To end domestic violence and sexual assault, we all need to be part of the solution. Educating yourself and others, helping a friend who is being abused, speaking up, and being an engaged bystander are all examples of things you can do to help.
Talking about these issues openly will help end the shame and stigma that domestic violence and sexual assault survivors are burdened with. The next time you’re in a room with 6 people, think about this:
- 1 in 4 women and 1 in 9 men experience violence from their partners in their lifetimes.
- 1 in 3 teens experience sexual or physical abuse or threats from a boyfriend or girlfriend in one year.
- 1 in 5 women are survivors of rape.
- 1 in 3 women and 1 in 6 men have experienced sexual violence in their lives.
- 1 in 4 women and 1 in 6 men were sexually abused before the age of 18.
What are domestic violence and sexual assault?
What is Domestic Violence?
Domestic Violence is a pattern of behavior used to establish power and control over another person through fear and intimidation, often including the threat or use of violence. Some signs of an abusive relationship include:
- Exerting strict control (financial, social and/or appearance).
- Needing constant contact including excessive texts and calls.
- Emotional abuse including insulting a partner in front of other people.
- Extreme jealousy.
- Showing fear around a partner.
- Isolation from family and friends.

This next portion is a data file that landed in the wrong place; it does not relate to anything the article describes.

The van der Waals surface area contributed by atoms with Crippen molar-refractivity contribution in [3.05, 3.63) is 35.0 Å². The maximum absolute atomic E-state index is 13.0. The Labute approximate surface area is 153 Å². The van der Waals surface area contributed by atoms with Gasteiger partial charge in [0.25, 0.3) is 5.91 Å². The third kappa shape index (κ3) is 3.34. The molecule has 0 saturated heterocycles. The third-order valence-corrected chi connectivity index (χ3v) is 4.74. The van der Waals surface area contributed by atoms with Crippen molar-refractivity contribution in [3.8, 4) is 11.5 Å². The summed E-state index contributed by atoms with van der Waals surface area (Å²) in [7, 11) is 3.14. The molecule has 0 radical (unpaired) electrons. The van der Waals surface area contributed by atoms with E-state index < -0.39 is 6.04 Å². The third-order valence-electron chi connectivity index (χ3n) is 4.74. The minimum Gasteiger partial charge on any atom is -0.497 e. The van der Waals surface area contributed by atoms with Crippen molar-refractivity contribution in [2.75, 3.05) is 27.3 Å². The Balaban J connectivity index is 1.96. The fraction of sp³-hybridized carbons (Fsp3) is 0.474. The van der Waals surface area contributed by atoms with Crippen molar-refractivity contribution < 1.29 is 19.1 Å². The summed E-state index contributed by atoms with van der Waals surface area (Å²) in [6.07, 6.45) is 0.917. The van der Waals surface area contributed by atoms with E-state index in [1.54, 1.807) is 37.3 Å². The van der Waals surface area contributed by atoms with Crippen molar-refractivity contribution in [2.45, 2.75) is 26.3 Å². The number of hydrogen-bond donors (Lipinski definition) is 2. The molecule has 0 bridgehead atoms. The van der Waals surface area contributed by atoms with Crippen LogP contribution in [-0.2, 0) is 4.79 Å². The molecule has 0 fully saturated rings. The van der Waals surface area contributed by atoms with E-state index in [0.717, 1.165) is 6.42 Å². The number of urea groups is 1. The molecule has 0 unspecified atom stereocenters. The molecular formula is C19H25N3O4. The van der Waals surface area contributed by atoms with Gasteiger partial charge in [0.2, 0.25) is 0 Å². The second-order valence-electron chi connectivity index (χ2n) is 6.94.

- Frequent canceling of plans at the last minute.
- Unexplained injuries or explanations that don’t quite add up.
What is Sexual Assault?
Sexual assault is forced or coerced sexual contact without consent – the presence of a clear yes, not the absence of a no. Sexual assault is a crime motivated by a need to control, humiliate, dominate and harm. It can take the form of:
- Child Sexual Abuse/Molestation
- Oral sex
- Forcing a person to pose for sexual pictures
- Fondling or unwanted sexual touching above and under clothing
- Force which may include but is not limited to:
- Use or display of a weapon
- Physical battering
- Immobilization of the victim
How to Offer Support
Don’t be afraid to reach out and ask for help. Use these tools for guidance.
Supporting Friends and Family
What to say and how to help
Responding to Violence
Tips for how you can respond to violence when it’s occurring
Real-life examples to help prepare you to take action